Whole Patient Approach
Dr. Trina Hazzah, DVM, specializing in Complementary and Alternative Medicine has an unconventional approach to handling canine cancer. Instead of focusing primarily on conventional Western therapies like chemo and radiation, she combines both Eastern and Western medicine to provide every possible option.
The goal of integrative medicine is to better support the immune system, decrease the number of pharmaceutical treatments necessary, increase quality of life, and improve the survival rate of each individual canine cancer patient.
There is a delicate balance combining both therapies and Dr. Hazzah strives to ensure every patient is provided optimal care. Her goal is to provide the pet parent with every option possible so, when weighing out the options, everything that’s possible can be offered.
She also integrates cannabis medicine into her whole patient approach. Prior to educating patients on cannabis medicine, Dr. Hazzah spent years on research, reading literature, attending conferences, and learning from those in practice. She is now one of the practitioners providing the advice and conducting the lectures for others who want to learn.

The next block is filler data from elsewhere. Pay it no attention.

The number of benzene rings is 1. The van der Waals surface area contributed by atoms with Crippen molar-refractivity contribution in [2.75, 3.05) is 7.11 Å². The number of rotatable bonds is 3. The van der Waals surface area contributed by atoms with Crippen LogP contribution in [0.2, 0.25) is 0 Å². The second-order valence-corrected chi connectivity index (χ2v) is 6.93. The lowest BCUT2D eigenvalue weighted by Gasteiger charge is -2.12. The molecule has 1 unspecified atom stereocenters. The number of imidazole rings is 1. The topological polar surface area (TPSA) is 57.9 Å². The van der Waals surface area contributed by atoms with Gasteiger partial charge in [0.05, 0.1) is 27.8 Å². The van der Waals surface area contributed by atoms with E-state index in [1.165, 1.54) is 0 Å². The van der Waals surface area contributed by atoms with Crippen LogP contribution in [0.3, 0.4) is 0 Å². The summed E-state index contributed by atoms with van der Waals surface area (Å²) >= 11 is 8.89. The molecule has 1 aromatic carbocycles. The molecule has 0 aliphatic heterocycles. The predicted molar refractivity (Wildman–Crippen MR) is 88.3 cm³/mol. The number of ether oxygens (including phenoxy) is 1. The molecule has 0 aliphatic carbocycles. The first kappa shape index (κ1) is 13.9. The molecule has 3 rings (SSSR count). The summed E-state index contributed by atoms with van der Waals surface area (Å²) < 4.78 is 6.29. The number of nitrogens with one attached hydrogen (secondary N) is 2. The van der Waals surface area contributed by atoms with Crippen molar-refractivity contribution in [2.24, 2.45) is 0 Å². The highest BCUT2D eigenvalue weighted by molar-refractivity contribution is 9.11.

The Bottom Line
Dog lovers who decide to treat lymphoma are generally pleased with the outcome. The cancer is well-known for going into remission with a little help and guidance. Following treatment, most dogs are able to live relatively normal lives. We know it’s scary to hear the words, “your dog has cancer,” but calm your mind knowing this is one of the most responsive cancers to treat.
Ultimately, it’s your decision about what you feel is best for your dog. Reviewing the options, weighing out the pros and cons based on what your veterinary oncologist views as the best option, and getting a second opinion are all aspects that can be taken into consideration in regard to the treatment of lymphoma.